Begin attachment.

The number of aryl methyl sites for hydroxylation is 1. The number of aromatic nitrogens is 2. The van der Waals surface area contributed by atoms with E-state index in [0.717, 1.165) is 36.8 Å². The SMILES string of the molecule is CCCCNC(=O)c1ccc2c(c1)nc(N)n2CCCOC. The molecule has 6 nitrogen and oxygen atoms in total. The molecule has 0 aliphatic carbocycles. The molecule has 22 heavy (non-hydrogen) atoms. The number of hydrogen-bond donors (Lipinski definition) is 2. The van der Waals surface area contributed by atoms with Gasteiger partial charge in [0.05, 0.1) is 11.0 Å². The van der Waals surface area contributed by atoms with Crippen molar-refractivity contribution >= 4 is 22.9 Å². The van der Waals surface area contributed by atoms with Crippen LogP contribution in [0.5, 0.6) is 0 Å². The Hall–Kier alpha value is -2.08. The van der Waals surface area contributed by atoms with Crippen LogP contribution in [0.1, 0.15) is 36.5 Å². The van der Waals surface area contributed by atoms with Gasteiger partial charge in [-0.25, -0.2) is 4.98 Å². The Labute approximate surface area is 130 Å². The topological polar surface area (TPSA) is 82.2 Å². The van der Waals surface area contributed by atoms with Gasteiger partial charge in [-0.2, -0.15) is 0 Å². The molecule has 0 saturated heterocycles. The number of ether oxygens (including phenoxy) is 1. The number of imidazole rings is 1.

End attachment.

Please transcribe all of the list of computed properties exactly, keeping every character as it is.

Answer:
The number of aryl methyl sites for hydroxylation is 1. The number of aromatic nitrogens is 2. The van der Waals surface area contributed by atoms with E-state index in [0.717, 1.165) is 36.8 Å². The SMILES string of the molecule is CCCCNC(=O)c1ccc2c(c1)nc(N)n2CCCOC. The molecule has 6 nitrogen and oxygen atoms in total. The molecule has 0 aliphatic carbocycles. The molecule has 22 heavy (non-hydrogen) atoms. The number of hydrogen-bond donors (Lipinski definition) is 2. The van der Waals surface area contributed by atoms with Gasteiger partial charge in [0.05, 0.1) is 11.0 Å². The van der Waals surface area contributed by atoms with Crippen molar-refractivity contribution >= 4 is 22.9 Å². The van der Waals surface area contributed by atoms with Crippen LogP contribution in [0.5, 0.6) is 0 Å². The Hall–Kier alpha value is -2.08. The van der Waals surface area contributed by atoms with Crippen LogP contribution in [0.1, 0.15) is 36.5 Å². The van der Waals surface area contributed by atoms with Gasteiger partial charge in [-0.25, -0.2) is 4.98 Å². The Labute approximate surface area is 130 Å². The topological polar surface area (TPSA) is 82.2 Å². The van der Waals surface area contributed by atoms with Gasteiger partial charge in [-0.2, -0.15) is 0 Å². The molecule has 0 saturated heterocycles. The number of ether oxygens (including phenoxy) is 1. The number of imidazole rings is 1.